Trapped under rubble after an earthquake in Haiti with the smell of death all around him, fifteen year-old Shorty struggles to survive by reliving events of his past in In Darkness by Nick Lake.

Serafina’s Promise, by Ann E. Burg, describes the life of a young girl in Haiti who desperately wants to be a doctor but instead must help her mother with chores so that her family is able to live a very meager existence.

Mountains Beyond Mountains, by Tracy Kidder, chronicles the story of Paul Farmer as he selflessly works to bring effective medicines and modern hospitals that improve the lives of the residents of Haiti.

TricksterWhile fascinating, Trickster: Native American Tales: A Graphic Collection edited by Matt Dembicki, raises questions about the authenticity of the illustrations as it breaks out of traditional publishing formats.

Two Mongolian brothers precipitate an unexpected need for cultural understanding from Julie when they name her as their “Good Guide” after they arrive in her sixth grade class in The Unforgotten Coat by Frank Cottrell Boyce.

Children making toys with everyday items is a universal theme that Galimoto, by Karen Lynn Williams, explores with a child who perseveres despite being ridiculed by others.

Enjoy a larger than life story of a western sheriff, Bass Reeves, a former slave feared by outlaws in the book Bad News For Outlaws: The Remarkable Life Of Bass Reeves, Deputy U. S. Marshal by Vaunda Micheaux Nelson.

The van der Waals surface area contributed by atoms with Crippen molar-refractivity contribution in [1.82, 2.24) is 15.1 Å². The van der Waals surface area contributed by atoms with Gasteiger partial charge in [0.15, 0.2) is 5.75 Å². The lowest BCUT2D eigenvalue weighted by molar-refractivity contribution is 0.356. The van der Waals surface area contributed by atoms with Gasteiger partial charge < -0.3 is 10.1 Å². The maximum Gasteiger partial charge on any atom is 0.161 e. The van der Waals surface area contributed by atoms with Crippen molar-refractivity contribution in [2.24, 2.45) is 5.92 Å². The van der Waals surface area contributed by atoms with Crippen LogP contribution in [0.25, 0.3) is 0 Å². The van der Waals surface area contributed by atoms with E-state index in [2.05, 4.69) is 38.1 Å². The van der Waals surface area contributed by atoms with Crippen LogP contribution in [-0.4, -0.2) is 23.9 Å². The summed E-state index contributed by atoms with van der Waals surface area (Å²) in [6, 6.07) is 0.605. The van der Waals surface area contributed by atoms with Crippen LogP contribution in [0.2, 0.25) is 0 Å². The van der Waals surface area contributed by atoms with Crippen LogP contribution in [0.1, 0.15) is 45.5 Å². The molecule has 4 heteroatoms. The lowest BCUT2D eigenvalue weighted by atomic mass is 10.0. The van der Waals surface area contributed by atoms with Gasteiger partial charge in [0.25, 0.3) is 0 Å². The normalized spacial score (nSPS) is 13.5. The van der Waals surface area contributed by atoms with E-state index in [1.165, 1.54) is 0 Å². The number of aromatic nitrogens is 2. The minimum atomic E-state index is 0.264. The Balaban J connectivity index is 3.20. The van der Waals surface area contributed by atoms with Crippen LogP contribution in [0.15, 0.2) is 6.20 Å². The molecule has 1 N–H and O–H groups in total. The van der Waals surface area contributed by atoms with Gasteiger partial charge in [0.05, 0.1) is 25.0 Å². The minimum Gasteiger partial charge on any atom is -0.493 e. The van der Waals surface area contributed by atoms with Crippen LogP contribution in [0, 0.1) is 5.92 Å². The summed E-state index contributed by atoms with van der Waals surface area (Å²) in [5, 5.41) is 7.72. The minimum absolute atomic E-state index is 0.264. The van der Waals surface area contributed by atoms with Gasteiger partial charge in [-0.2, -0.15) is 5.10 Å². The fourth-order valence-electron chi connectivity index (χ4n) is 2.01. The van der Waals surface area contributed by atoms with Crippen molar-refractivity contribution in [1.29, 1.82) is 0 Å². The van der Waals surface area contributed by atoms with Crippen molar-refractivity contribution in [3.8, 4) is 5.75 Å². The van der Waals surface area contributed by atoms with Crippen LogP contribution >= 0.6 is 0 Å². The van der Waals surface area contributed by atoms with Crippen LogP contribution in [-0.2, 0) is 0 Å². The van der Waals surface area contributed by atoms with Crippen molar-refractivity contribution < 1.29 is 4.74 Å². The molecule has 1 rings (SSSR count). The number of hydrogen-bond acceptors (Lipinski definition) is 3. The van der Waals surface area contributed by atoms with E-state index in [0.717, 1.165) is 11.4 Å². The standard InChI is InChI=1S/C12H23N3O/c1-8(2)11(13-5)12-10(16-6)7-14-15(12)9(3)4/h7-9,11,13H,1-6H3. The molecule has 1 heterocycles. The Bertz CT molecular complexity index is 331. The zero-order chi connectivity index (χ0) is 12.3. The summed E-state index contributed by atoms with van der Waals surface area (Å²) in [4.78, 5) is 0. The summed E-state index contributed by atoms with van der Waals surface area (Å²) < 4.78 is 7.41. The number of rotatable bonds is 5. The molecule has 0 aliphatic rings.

Yuriko, in the book The Favorite Daughter, by Allen Say, struggles with dual identity. Her father gently helps her work through being not Japanese enough while being not American enough.

The Brides of Rollrock Island, by Margo Lanagan, uses a Selkie legend about men drawing a wife from the sea to weave a “be careful what you wish for” tale with all of its unintended consequences.

Through Tom, a high school senior, we see how a small community in Maine hosts a number of Somali refugees and struggles with the personal and cultural issues that result in Out of Nowhere by Maria Padian.

A teenage refugee in Darfur and an American girl are connected through a nonprofit organization in The Milk of Birds by Sylvia Whitman. One experiences the terror in Darfur while the other struggles with school.  Though never meeting in person, they manage to help each other.